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Administration of intravenous immunoglobulins for prophylaxis or treatment of infection in preterm infants: meta-analyses.
  1. J. B. Lacy,
  2. A. Ohlsson
  1. Department of Newborn and Developmental Paediatrics, Women's College Hospital, Toronto, Canada.

    Abstract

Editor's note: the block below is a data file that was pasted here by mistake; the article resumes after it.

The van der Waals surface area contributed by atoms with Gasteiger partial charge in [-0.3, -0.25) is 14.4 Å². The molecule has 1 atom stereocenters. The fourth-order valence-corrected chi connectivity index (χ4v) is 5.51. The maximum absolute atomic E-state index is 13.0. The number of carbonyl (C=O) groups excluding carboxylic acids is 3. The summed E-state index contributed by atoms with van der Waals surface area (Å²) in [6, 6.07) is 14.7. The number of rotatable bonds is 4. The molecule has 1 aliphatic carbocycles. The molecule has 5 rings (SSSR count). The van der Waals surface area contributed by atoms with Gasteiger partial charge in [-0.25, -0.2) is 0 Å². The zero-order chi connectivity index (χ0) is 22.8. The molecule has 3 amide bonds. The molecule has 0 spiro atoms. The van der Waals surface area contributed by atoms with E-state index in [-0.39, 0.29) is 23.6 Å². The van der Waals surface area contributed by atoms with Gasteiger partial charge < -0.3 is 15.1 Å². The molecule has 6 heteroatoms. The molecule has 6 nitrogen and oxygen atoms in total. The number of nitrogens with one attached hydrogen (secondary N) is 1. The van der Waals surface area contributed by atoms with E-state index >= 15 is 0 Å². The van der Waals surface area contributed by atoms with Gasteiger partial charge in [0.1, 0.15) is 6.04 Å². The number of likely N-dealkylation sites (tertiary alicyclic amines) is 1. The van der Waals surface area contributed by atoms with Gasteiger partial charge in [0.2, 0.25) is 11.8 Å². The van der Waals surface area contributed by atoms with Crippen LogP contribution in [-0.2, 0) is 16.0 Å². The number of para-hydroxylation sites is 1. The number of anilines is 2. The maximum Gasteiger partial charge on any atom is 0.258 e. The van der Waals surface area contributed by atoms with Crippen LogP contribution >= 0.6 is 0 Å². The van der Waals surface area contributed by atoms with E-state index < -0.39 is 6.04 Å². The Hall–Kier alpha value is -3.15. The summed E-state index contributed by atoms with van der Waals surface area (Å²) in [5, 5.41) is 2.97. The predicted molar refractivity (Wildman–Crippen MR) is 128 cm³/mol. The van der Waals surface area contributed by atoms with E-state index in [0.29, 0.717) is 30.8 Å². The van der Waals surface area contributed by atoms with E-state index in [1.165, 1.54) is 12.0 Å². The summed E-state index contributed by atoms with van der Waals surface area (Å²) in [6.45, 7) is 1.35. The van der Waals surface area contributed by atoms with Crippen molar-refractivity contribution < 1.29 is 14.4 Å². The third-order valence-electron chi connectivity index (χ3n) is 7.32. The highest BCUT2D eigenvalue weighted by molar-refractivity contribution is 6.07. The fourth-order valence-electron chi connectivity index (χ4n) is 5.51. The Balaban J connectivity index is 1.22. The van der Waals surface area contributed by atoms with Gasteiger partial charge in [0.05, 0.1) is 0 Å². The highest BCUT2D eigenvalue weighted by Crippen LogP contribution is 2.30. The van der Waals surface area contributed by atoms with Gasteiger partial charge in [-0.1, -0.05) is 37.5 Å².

AIMS--To determine the effectiveness of intravenous immunoglobulin administration to premature infants in the prevention and/or treatment of bacterial infection. METHODS--Computer searches of MEDLINE, EMBASE, SCISEARCH and Oxford Database of Perinatal Trials were made. Two independent researchers applied inclusion criteria of: randomised controlled trial; premature and/or low birthweight infant; use of intravenous immunoglobulin; and infection or mortality. Nineteen of 44 identified studies fulfilled these criteria. Study quality was assessed and information on study population, intervention, and outcomes were collected. RESULTS--Studies were divided into prophylaxis or treatment; results were tabulated for infection, sepsis, and death from all causes. For 17 studies of prophylaxis (n = 5245), the relative risk and confidence interval were, for proved infection 0.81, 0.67-0.97; for sepsis 0.87, 0.66-1.13; for death from all causes 0.85, 0.64-1.14. Some outcome results were heterogeneous. Two treatment studies showed no reduction in mortality when combined. CONCLUSIONS--Routine administration of intravenous immunoglobulin to preterm infants is not recommended.

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